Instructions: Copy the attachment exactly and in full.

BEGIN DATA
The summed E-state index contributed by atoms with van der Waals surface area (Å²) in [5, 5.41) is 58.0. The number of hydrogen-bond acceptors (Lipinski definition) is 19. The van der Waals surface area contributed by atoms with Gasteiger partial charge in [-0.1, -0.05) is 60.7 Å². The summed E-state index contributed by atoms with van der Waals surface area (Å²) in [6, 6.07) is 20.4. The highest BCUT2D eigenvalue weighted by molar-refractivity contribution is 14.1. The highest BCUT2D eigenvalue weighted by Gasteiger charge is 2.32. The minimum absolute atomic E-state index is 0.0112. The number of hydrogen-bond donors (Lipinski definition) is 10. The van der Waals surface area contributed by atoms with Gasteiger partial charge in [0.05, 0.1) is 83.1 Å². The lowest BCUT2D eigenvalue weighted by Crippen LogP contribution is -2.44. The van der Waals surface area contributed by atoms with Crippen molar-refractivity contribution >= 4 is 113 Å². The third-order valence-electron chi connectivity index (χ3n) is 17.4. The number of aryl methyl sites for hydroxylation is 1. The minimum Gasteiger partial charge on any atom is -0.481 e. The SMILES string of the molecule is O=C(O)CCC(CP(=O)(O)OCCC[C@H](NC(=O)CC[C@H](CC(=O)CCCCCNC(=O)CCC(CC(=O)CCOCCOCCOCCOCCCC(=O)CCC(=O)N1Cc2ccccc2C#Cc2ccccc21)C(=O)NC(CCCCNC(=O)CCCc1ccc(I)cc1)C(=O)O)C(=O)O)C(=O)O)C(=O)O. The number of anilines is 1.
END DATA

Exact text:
The summed E-state index contributed by atoms with van der Waals surface area (Å²) in [5, 5.41) is 58.0. The number of hydrogen-bond acceptors (Lipinski definition) is 19. The van der Waals surface area contributed by atoms with Gasteiger partial charge in [-0.1, -0.05) is 60.7 Å². The summed E-state index contributed by atoms with van der Waals surface area (Å²) in [6, 6.07) is 20.4. The highest BCUT2D eigenvalue weighted by molar-refractivity contribution is 14.1. The highest BCUT2D eigenvalue weighted by Gasteiger charge is 2.32. The minimum absolute atomic E-state index is 0.0112. The number of hydrogen-bond donors (Lipinski definition) is 10. The van der Waals surface area contributed by atoms with Gasteiger partial charge in [0.05, 0.1) is 83.1 Å². The lowest BCUT2D eigenvalue weighted by Crippen LogP contribution is -2.44. The van der Waals surface area contributed by atoms with Crippen molar-refractivity contribution >= 4 is 113 Å². The third-order valence-electron chi connectivity index (χ3n) is 17.4. The number of aryl methyl sites for hydroxylation is 1. The minimum Gasteiger partial charge on any atom is -0.481 e. The SMILES string of the molecule is O=C(O)CCC(CP(=O)(O)OCCC[C@H](NC(=O)CC[C@H](CC(=O)CCCCCNC(=O)CCC(CC(=O)CCOCCOCCOCCOCCCC(=O)CCC(=O)N1Cc2ccccc2C#Cc2ccccc21)C(=O)NC(CCCCNC(=O)CCCc1ccc(I)cc1)C(=O)O)C(=O)O)C(=O)O)C(=O)O. The number of anilines is 1.